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My name is Jason Sheasby, and I am a lawyer at Irell & Manella. I am not qualified at all to write a cooking blog. But I find experimenting with simple recipes a great way to spend time with my daughters. It’s also a way to ruminate about my work. When I experiment with a new recipe, I plan to share it here along with my thoughts.

Jason Sheasby

Learning & Teaching to Cook

At an early age, Jason Sheasby learned how to cook from his mother. Some of his best memories from childhood involve being in the kitchen with his mother soaking up as much cooking knowledge as possible. Today, as a litigator at Irell & Manella, most of Jason’s time is devoted to winning cases for his clients. While Jason enjoys every minute of his work, he believes it’s important to unwind when possible. Cooking is a fantastic way to relax, learn about dishes from different cultures, and pick up new skills along the way.

One of the activities that Jason enjoys most is teaching his two daughters how to cook different recipes. He cherishes the opportunity to spend time in the kitchen with his daughters. It’s just like the moments that he and his mother used to share when he was a child. Recipes are never static, and never taken from a book directly.  Instead, there is always experimentation – trying new ingredients, hand grinding spices, trying new techniques.

One of Jason Sheasby’s favorite cooking websites is Cook’s Illustrated. The site features numerous recipes, equipment reviews, and buying guides on various subjects. Whenever Jason needs inspiration for his next meal, he visits Cook’s Illustrated. Another source of inspiration is local restaurants in the Los Angeles area.

When it comes to favorite recipes, Jason has a long list. He particularly loves recipes that challenge his skills as a cook. However, he also enjoys cooking family favorites like pizza and chocolate cake. One of Jason’s favorite recent recipes is fermented pizza dough. It might sound strange, but it tastes delicious. Here is the full recipe:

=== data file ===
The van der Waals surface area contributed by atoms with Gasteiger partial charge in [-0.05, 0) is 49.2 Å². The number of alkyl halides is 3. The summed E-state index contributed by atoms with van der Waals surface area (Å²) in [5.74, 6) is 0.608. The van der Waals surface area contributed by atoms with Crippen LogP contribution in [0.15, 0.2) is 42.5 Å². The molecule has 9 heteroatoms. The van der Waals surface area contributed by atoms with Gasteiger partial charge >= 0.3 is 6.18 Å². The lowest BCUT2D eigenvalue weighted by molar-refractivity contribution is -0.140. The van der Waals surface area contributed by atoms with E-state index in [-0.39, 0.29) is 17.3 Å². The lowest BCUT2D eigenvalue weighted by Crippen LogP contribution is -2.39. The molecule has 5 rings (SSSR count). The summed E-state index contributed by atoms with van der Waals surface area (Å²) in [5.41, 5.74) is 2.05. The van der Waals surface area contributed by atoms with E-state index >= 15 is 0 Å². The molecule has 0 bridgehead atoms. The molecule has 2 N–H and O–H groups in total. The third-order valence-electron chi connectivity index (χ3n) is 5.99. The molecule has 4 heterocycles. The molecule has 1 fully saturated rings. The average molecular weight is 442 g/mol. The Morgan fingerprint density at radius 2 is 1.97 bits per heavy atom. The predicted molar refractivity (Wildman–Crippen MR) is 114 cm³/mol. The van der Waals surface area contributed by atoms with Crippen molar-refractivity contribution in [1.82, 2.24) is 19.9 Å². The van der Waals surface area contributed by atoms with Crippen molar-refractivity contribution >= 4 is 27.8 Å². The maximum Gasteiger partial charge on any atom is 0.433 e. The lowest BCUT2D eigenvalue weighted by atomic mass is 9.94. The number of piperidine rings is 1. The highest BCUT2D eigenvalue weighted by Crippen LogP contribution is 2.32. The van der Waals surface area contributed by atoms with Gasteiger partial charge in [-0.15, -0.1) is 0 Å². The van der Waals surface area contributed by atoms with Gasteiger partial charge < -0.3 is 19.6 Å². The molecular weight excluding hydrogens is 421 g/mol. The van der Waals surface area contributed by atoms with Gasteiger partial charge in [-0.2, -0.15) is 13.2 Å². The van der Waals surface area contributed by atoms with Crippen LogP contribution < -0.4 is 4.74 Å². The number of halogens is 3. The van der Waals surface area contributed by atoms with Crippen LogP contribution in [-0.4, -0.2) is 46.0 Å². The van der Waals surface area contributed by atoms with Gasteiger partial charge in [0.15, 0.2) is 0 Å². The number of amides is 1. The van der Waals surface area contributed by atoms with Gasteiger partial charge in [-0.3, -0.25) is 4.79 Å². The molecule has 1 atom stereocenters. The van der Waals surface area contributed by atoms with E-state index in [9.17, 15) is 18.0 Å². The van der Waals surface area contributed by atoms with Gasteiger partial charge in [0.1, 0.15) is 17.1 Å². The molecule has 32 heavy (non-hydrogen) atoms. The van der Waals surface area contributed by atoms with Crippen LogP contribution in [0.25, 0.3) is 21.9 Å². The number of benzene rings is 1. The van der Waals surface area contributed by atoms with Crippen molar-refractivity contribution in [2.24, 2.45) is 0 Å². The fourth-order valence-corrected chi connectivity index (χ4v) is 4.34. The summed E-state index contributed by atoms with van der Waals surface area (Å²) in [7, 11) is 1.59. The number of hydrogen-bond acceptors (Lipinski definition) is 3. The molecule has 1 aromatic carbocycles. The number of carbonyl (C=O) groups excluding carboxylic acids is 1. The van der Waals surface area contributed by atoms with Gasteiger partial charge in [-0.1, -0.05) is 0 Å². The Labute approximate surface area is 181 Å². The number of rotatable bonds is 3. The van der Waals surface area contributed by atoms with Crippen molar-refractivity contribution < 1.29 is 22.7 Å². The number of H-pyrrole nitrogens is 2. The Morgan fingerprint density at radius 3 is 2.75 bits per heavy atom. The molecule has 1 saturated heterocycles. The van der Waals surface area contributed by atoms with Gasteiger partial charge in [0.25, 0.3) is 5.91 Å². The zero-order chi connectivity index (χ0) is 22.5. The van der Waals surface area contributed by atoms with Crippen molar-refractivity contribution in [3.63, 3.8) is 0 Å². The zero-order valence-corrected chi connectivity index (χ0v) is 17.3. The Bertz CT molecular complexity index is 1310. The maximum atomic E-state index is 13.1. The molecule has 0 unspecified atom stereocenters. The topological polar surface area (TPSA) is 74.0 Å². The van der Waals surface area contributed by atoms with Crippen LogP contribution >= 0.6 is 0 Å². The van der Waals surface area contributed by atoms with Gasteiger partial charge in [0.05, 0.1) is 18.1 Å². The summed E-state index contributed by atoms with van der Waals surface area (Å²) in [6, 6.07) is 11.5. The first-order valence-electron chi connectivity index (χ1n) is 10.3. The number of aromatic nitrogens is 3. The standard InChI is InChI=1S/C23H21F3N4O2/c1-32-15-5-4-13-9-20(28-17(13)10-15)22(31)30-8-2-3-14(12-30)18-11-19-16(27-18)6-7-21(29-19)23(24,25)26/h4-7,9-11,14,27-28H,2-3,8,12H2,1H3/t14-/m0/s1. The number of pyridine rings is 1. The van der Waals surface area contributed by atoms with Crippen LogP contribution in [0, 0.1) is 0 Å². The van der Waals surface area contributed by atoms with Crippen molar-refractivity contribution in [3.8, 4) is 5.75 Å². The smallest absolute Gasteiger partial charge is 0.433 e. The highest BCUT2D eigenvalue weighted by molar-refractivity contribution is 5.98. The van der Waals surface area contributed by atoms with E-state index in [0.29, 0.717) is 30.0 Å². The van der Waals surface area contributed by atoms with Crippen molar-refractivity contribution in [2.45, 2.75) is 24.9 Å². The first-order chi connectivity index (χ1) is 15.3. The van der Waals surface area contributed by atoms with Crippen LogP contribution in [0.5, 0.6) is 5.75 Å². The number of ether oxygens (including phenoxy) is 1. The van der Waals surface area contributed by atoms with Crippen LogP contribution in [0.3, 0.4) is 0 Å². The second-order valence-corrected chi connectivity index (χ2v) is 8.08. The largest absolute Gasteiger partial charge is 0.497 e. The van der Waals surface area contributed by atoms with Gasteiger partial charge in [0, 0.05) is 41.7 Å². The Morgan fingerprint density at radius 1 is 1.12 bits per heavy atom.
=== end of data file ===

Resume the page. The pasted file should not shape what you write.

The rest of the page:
Step 1
  • Combine 3/4 cups of warm (not hot) water with two heaping tablespoons of live yeast and three heaping spoons of sugar. (Adding more sugar than normal creates a large and robust yeast colony.) Wait 7 minutes for the yeast to grow.
Step 2
  • Add in 2 cups of flour, 2 tablespoons of olive oil, and 1 tablespoon of salt. Salt kills yeast, so add it only after the flour.
Step 3
  • Knead together. The dough will be sticky.
Step 4
  • Place in an oiled bowl and wrap tightly in double Saran Wrap so it is airtight. Immediately place in a 40 degree Fahrenheit refrigerator. Let it slowly rise for 72 hours. When you remove it there will be a strong smell of beer. Yep. Beer.
Step 5
  • Let the dough return to room temperature. Perhaps 15 minutes. Then knead again and roll out. Then let the pizza dough rise again for 1 hour.
Step 6
  • Dress with toppings and sauce and cook in a pizza stone in an oven at 500 degrees Fahrenheit.

Professional Overview

Jason Sheasby has worked as an intellectual property litigator at Irell & Manella for close to two decades. Over the years he has won numerous cases for both large corporations and individuals. He attributes his success to the talented people he works with as well as his own passion for learning. Since the majority of Jason’s cases relate to the technology industry, he gets the unique opportunity to learn about some of the world’s most cutting edge technology on a daily basis.

While Jason doesn’t have a particular philosophy for winning cases, he believes it’s important to approach each case with an open mind and a willingness to set aside any presumptions. Not only does this approach ensure that the work is always enjoyable, it helps Jason see the subject from the widest angle as possible.